In the late 1960s and earily 1970s Bruno Munari and Enzo Mari produced a series of children’s books and products for Italian manufacturer Danese, who otherwise specialized in fancy desk accessories and stylish ashtrays (a rather Italian product mix). Despite this association, the two designers are reputed to have rather contrasting personalities.
Bruno Munari is one of the most universally beloved figures in Italian art and design. Having designed and illustrated children’s books for decades, Munari began, in the 1960, to travel the country giving workshops on art and creative thinking to young children and their teachers. While none of us at Swipe ever met Munari, several of our Italian customers of a certain age relate fond grammar-school memories of “Uncle Bruno”.
With Mari we do have some direct experience. In 1999, after having spent a day being shown around Toronto by a Design Exchange staffer, the diminutive Mari marching up to the counter at Swipe and announced unceremoniously: “I used to think Canada was the country of dreams, now I know it is the country of shit.” A second Mari story come by way of a customer who, while attending a party at the flagship Alessi shop on Corso Matteotti in Milan, noticed a man sitting all alone in a corner. When he asked his host who the sad looking gentleman was, he was told: “Ahh, that is Mari. Nobody likes Mari.”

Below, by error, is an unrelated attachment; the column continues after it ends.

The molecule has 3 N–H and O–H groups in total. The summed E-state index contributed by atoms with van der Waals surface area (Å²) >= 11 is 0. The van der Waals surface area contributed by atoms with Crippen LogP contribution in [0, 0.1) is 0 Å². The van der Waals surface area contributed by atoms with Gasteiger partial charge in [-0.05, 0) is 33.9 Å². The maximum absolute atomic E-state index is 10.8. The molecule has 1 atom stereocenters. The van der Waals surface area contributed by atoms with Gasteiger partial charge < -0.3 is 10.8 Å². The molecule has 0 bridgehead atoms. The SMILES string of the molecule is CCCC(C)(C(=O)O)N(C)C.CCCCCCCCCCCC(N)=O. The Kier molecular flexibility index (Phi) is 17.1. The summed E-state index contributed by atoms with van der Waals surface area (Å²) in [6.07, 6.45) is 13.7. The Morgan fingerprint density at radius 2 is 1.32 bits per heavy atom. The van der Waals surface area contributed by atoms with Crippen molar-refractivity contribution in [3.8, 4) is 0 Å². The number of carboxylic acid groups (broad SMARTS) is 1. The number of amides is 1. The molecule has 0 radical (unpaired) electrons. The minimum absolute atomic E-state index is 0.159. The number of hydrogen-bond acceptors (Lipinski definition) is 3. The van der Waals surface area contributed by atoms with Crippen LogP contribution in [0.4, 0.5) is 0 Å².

What is most astounding about Mari’s reputation as a world-class grump is that he is, in fact, responsible for some of the most lyrical, joyful and empathetic pedagogical products ever designed. His 16 Animali and 16 Pesci puzzles, designed in 1957 and produced by Danese throughout the 1970s, are wondrous objects, equally delightful to any three-year-old as to the most critical aficionado of industrial design. Anyhow, perhaps Mari’s frankness is exactly what the design world needs today. At a recent talk hosted by the Italian Cultural Institute in San Francisco, Mari stated flatly: “Now, people frequently want to buy stupid things, but good design is not a copy of what people want.” Damn.
Nella Notte Buia / In the Darkness of the Night
? 1956: Bruno Munari
Arguably Munari’s most famous children’s book, In the Darkness of the Night is a poignant and touching voyage through darkness. First published in 1956, the book has become a landmark in children’s publishing for its tactile and interactive qualities. (1996: Corraini Editore; ISBN 9788875700799)
Bruno Munari’s ABC
? 1960: Bruno Munari
Munari’s ABC was originally published exclusively for the American book market in 1960, but its success led to numerous reprints in multiple languages, including his native Italian. Beautifully illustrated in Munari’s iconic style, ABC plays with whimsical combinations of text and image to create a playful introduction to the alphabet. (2003: Chronicle Books; ISBN 0811854639)
The Circus in the Mist
? 1968: Bruno Munari
As with In the Darkness of the Night, the elaborately produced and beautifully illustrated The Circus in the Mist is a wonderful book for children and adults alike. With a range of paper stocks, and the creative use and vellum and die-cuts, Munari captures the feeling of traversing Milan’s characteristic fog only to arrive at a circus dress rehearsal. (1996: Corraini Editore; ISBN 9788887942972)